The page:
Tonga vow to smash Kiwi captain Adam Blair for having the nerve to care

Dane Eldridge Columnist

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    Secure your hot drinks and children this Saturday night, Tonga have promised to unleash hell on Adam Blair after he made a genuine display of reasonable disappointment.

    As reported in Tuesday’s Daily Telegraph, the Mate Ma’a forwards are seething at Blair following his unruly distaste for Jason Taumololo’s decision to abandon New Zealand.

    Speaking on radio prior to the World Cup, the Kiwi captain had the audacity to defend the honour of representing his nation by describing the Cowboy’s decision as “shattering”.

    Even more provocatively, he then sensationally questioned Taumololo’s integrity and communication skills, simply because the second-rower deserted the team without telling anybody.

    As the team that has ended up with the services of the world’s best forward, a jilted Tonga have been looking to settle the score ever since.

    This is why Kristian Woolf’s men have privately agreed to a unique pact for Saturday night’s clash against the Kiwis; to unsettle an opponent in a footy match with physical aggression, which this tournament historically indicates should include biting.

    Tonga are determined to voice their disgust at Blair for being disappointed that the irreplaceable Taumololo abandoned his team unannounced on the eve of the tournament.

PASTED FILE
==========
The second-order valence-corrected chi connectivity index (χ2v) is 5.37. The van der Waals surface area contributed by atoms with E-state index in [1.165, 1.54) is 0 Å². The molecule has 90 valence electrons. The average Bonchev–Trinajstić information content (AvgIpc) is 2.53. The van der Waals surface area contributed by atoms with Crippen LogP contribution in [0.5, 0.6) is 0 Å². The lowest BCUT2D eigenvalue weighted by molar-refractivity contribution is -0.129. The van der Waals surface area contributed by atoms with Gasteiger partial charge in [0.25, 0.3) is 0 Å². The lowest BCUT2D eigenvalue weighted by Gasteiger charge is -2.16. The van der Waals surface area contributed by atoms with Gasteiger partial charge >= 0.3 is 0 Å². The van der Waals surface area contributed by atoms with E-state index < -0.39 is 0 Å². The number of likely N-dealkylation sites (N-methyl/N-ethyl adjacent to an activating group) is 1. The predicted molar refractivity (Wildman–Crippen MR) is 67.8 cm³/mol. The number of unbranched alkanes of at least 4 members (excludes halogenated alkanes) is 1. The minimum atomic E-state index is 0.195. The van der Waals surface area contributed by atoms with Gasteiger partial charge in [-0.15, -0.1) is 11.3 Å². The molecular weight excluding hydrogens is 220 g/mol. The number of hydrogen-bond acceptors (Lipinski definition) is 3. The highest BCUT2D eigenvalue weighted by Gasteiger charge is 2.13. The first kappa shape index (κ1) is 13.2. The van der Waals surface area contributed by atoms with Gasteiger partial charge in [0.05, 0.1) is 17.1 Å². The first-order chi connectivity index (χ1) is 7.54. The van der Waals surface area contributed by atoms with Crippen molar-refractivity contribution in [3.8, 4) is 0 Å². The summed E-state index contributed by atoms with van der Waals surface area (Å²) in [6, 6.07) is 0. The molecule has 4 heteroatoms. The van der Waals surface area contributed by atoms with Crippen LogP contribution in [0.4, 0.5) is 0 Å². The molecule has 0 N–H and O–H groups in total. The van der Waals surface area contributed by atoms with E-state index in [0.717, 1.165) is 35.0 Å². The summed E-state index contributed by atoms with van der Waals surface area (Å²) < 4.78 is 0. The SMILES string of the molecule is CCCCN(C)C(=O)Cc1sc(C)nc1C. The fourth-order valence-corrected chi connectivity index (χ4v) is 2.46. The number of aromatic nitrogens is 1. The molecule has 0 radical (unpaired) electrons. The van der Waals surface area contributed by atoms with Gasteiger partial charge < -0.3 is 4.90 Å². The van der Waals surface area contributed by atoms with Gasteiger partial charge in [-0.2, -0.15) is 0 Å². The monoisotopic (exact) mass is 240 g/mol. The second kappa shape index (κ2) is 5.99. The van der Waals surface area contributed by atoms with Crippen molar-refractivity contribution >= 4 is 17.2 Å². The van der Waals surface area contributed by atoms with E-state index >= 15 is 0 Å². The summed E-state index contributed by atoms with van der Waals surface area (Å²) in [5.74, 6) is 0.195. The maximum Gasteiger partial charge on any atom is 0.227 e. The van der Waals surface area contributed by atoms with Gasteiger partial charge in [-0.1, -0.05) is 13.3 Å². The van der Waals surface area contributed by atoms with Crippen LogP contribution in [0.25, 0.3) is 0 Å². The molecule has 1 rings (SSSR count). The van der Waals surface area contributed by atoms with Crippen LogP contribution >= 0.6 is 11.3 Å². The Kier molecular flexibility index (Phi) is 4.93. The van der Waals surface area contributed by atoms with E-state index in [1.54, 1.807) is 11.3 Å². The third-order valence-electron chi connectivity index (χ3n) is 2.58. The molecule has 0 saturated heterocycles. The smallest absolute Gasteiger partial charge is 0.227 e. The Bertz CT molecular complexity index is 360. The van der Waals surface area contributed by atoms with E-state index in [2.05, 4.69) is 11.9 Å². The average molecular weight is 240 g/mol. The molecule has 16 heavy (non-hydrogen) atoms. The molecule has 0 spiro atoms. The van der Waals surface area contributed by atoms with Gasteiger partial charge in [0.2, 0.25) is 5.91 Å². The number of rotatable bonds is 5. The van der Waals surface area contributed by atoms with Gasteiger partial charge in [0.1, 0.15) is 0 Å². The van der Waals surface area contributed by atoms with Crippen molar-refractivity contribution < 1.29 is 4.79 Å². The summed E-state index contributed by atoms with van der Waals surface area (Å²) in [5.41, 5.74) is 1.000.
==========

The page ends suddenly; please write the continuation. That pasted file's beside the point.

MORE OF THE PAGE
And rightly so.

    It is one thing for Blair to repeatedly employ late shots and filth in the ruck, but we must draw the line when he emotionally defends both his homeland and good manners.

    Sure, footy is a passionate game with a lifeblood fuelled by the hysterical sentiments of its concussed players, but that’s hardly the point.

    Not only has the Kiwi totally dismissed the financial hit taken by the $10 million man in representing Tonga, he has also heinously exhibited care for the sacred New Zealand jersey.

    In a fledgling global scene, with enough dual citizens to form a majority, such national passion from Blair is the last thing international footy needs.

    He needs to lighten up and realise that players come and go from national squads so much these days, sometimes the coach doesn’t even recognise them when they are sitting on the bench.

    Dane Eldridge
    Dane Eldridge

    Dane was named best and fairest in the 2004 Bathurst mixed indoor cricket competition. With nothing in the game left to achieve, he immediately retired at his peak to a reclusive life ensconced in the velvet of organised contests. Catch the man on Twitter @eld2_0.